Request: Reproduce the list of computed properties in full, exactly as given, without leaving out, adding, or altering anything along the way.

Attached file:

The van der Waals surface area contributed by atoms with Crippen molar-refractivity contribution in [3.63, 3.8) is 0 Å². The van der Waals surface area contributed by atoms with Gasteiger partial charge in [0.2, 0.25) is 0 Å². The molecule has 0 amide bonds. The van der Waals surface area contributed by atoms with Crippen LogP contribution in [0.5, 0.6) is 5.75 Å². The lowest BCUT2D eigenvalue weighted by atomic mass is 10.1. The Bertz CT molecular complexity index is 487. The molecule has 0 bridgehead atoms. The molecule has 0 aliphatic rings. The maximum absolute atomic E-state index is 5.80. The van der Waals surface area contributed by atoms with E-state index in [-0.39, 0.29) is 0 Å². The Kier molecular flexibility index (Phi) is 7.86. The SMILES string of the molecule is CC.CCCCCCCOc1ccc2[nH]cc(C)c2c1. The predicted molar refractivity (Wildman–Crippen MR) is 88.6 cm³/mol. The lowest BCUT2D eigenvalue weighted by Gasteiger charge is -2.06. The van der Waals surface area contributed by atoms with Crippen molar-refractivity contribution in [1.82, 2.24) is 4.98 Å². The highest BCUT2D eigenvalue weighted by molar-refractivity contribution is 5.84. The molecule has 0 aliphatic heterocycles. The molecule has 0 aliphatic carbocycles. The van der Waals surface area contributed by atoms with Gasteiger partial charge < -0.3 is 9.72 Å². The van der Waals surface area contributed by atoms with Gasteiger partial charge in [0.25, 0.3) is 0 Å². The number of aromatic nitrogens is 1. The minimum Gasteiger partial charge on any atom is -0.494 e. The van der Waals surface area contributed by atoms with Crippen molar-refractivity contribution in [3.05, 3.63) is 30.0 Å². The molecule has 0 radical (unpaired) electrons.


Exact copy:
The van der Waals surface area contributed by atoms with Crippen molar-refractivity contribution in [3.63, 3.8) is 0 Å². The van der Waals surface area contributed by atoms with Gasteiger partial charge in [0.2, 0.25) is 0 Å². The molecule has 0 amide bonds. The van der Waals surface area contributed by atoms with Crippen LogP contribution in [0.5, 0.6) is 5.75 Å². The lowest BCUT2D eigenvalue weighted by atomic mass is 10.1. The Bertz CT molecular complexity index is 487. The molecule has 0 bridgehead atoms. The molecule has 0 aliphatic rings. The maximum absolute atomic E-state index is 5.80. The van der Waals surface area contributed by atoms with E-state index in [-0.39, 0.29) is 0 Å². The Kier molecular flexibility index (Phi) is 7.86. The SMILES string of the molecule is CC.CCCCCCCOc1ccc2[nH]cc(C)c2c1. The predicted molar refractivity (Wildman–Crippen MR) is 88.6 cm³/mol. The lowest BCUT2D eigenvalue weighted by Gasteiger charge is -2.06. The van der Waals surface area contributed by atoms with Crippen molar-refractivity contribution in [1.82, 2.24) is 4.98 Å². The highest BCUT2D eigenvalue weighted by molar-refractivity contribution is 5.84. The molecule has 0 aliphatic heterocycles. The molecule has 0 aliphatic carbocycles. The van der Waals surface area contributed by atoms with Gasteiger partial charge < -0.3 is 9.72 Å². The van der Waals surface area contributed by atoms with Gasteiger partial charge in [0.25, 0.3) is 0 Å². The number of aromatic nitrogens is 1. The minimum Gasteiger partial charge on any atom is -0.494 e. The van der Waals surface area contributed by atoms with Crippen molar-refractivity contribution in [3.05, 3.63) is 30.0 Å². The molecule has 0 radical (unpaired) electrons.